The core principles of Zero Trust – NIST

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Note: This is part three of a five-part series on the origins and tenets of Zero Trust

There are two organizations that helped define Zero Trust and advocate for widespread adoption. In this post, we will review the core principles as defined by NIST in the document we mentioned earlier.

The National Institute of Standards and Technology (NIST) is a laboratory and government agency that was created to promote U.S. innovation and industrial competitiveness. Federal law dictates that NIST is responsible for developing information security standards and guidelines. These standards and guidelines are voluntary for most organizations.

NIST’s seven tenets of Zero Trust

NIST Special Publication 800-207 was created to “describe zero trust for enterprise security architects” and includes seven basic tenets of Zero Trust. Below are the tenets and an unofficial summary of each:

  1. All data sources and computing services are considered resources. Internet of Things (IoT), SaaS applications, printers, and other connected devices and services are included here.
  2. All communication is secured regardless of network location. Internal transaction requests from inside the network should meet the same security requirements as external requests.
  3. Access to individual enterprise resources is granted on a per-session basis. Trust is not automatically granted, and it should not exceed the least privilege necessary to complete the task.
  4. Access to resources is determined by dynamic policy — including the observable state of client identity, application/service, and the requesting asset — and may include other behavioral and environmental attributes. Policy is the set of access rules based on attributes that an organization assigns to a subject, data asset, or application. This tenet describes what a dynamic policy is and the attributes used in a policy.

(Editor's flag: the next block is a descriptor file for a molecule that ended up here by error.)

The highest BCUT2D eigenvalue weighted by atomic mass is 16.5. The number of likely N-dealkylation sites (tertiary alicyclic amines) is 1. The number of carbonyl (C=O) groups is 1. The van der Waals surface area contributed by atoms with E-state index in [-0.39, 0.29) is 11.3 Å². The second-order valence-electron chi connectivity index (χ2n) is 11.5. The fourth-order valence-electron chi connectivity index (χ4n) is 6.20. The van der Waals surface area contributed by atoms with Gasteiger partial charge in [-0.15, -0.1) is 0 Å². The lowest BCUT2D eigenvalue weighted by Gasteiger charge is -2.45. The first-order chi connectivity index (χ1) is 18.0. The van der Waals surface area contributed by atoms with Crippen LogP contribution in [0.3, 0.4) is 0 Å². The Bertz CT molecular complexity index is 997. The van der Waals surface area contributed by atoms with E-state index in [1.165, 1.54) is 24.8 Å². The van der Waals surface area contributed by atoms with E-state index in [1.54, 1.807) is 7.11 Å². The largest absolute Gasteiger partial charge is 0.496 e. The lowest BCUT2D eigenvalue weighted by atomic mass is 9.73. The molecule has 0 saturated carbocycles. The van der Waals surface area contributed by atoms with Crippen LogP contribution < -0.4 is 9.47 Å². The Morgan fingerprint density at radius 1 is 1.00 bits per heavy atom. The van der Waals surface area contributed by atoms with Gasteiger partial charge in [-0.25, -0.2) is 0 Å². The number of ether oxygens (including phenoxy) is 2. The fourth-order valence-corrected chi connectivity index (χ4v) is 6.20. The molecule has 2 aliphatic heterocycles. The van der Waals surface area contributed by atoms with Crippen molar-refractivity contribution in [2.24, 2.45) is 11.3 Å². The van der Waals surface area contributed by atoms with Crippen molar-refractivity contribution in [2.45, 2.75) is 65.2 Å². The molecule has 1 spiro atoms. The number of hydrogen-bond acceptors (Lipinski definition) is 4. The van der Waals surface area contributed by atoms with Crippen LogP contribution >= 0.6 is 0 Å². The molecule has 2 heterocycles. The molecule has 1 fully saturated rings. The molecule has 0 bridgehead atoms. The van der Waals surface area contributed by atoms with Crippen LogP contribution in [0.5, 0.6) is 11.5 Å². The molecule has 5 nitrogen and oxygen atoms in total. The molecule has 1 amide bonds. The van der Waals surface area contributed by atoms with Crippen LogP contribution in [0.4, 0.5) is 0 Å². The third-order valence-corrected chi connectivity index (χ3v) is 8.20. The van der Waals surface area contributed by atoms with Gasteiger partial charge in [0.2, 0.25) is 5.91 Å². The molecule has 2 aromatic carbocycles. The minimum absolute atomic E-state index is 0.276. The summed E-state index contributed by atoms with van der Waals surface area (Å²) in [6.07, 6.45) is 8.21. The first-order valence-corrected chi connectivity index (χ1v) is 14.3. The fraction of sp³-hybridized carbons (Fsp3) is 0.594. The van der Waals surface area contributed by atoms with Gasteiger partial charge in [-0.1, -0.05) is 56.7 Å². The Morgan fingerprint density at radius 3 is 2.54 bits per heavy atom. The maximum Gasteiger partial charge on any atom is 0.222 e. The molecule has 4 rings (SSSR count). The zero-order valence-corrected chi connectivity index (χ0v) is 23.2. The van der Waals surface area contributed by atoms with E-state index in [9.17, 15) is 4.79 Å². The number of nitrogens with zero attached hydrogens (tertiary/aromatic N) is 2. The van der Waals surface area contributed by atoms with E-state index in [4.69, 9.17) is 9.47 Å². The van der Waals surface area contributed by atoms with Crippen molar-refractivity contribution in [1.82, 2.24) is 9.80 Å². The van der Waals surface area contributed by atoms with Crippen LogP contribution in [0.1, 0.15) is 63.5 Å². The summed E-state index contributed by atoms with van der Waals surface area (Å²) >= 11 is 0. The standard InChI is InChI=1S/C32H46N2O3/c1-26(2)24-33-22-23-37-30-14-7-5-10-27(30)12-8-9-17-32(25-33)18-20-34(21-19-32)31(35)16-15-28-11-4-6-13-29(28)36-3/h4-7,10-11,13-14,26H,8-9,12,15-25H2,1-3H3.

5. The enterprise monitors and measures the integrity and security posture of all owned and associated assets. No asset is inherently trusted, and assets that may be less secure should be treated differently than those in their most secure state.
  6. All resource authentication and authorization are dynamic and strictly enforced before access is allowed. Zero Trust is “a constant cycle of obtaining access, scanning and assessing threats, adapting, and continually reevaluating trust in ongoing communication.”
  7. The enterprise collects as much information as possible about the current state of assets, network infrastructure, and communications and uses it to improve its security posture. Ongoing collection of data provides insights to improve policy creation and enforcement.

These tenets outline what is needed to achieve the NIST definition of Zero Trust. They define resources, attributes, and other components necessary in the Zero Trust model. The tenets also reinforce the message that every request must be verified and that the concept of least privilege applies to all requests. The NIST document can be found here and should be considered required reading for anyone who wants a comprehensive understanding of Zero Trust.

The next post in this series will review The Open Group’s white paper on the core principles of Zero Trust and Boundaryless Information Flow™. You can read all posts in the series here.

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